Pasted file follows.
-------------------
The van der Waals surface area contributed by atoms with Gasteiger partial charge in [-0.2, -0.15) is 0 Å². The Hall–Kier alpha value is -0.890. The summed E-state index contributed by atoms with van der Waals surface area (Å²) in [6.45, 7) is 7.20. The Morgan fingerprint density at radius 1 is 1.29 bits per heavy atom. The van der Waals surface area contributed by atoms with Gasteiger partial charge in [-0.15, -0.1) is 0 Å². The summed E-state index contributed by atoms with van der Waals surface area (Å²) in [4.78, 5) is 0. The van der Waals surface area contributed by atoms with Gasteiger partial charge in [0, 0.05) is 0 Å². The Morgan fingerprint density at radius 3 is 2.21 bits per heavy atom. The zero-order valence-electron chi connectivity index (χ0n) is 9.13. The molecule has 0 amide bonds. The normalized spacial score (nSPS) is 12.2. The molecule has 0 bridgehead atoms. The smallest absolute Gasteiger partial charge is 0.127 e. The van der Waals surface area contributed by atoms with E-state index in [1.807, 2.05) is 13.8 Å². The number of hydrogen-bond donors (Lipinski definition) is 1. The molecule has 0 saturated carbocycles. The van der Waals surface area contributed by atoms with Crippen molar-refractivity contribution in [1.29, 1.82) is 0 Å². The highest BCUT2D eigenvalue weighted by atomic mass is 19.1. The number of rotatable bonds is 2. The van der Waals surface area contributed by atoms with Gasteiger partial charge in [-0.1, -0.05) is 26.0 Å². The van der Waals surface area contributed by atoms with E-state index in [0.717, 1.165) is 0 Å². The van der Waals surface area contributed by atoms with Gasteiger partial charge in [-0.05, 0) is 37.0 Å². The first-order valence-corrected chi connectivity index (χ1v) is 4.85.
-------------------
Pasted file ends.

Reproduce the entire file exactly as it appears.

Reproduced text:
The van der Waals surface area contributed by atoms with Gasteiger partial charge in [-0.2, -0.15) is 0 Å². The Hall–Kier alpha value is -0.890. The summed E-state index contributed by atoms with van der Waals surface area (Å²) in [6.45, 7) is 7.20. The Morgan fingerprint density at radius 1 is 1.29 bits per heavy atom. The van der Waals surface area contributed by atoms with Gasteiger partial charge in [-0.15, -0.1) is 0 Å². The summed E-state index contributed by atoms with van der Waals surface area (Å²) in [4.78, 5) is 0. The van der Waals surface area contributed by atoms with Gasteiger partial charge in [0, 0.05) is 0 Å². The Morgan fingerprint density at radius 3 is 2.21 bits per heavy atom. The zero-order valence-electron chi connectivity index (χ0n) is 9.13. The molecule has 0 amide bonds. The normalized spacial score (nSPS) is 12.2. The molecule has 0 bridgehead atoms. The smallest absolute Gasteiger partial charge is 0.127 e. The van der Waals surface area contributed by atoms with E-state index in [1.807, 2.05) is 13.8 Å². The number of hydrogen-bond donors (Lipinski definition) is 1. The molecule has 0 saturated carbocycles. The van der Waals surface area contributed by atoms with Crippen molar-refractivity contribution in [1.29, 1.82) is 0 Å². The highest BCUT2D eigenvalue weighted by atomic mass is 19.1. The number of rotatable bonds is 2. The van der Waals surface area contributed by atoms with Gasteiger partial charge in [-0.1, -0.05) is 26.0 Å². The van der Waals surface area contributed by atoms with E-state index in [0.717, 1.165) is 0 Å². The van der Waals surface area contributed by atoms with Gasteiger partial charge in [-0.05, 0) is 37.0 Å². The first-order valence-corrected chi connectivity index (χ1v) is 4.85.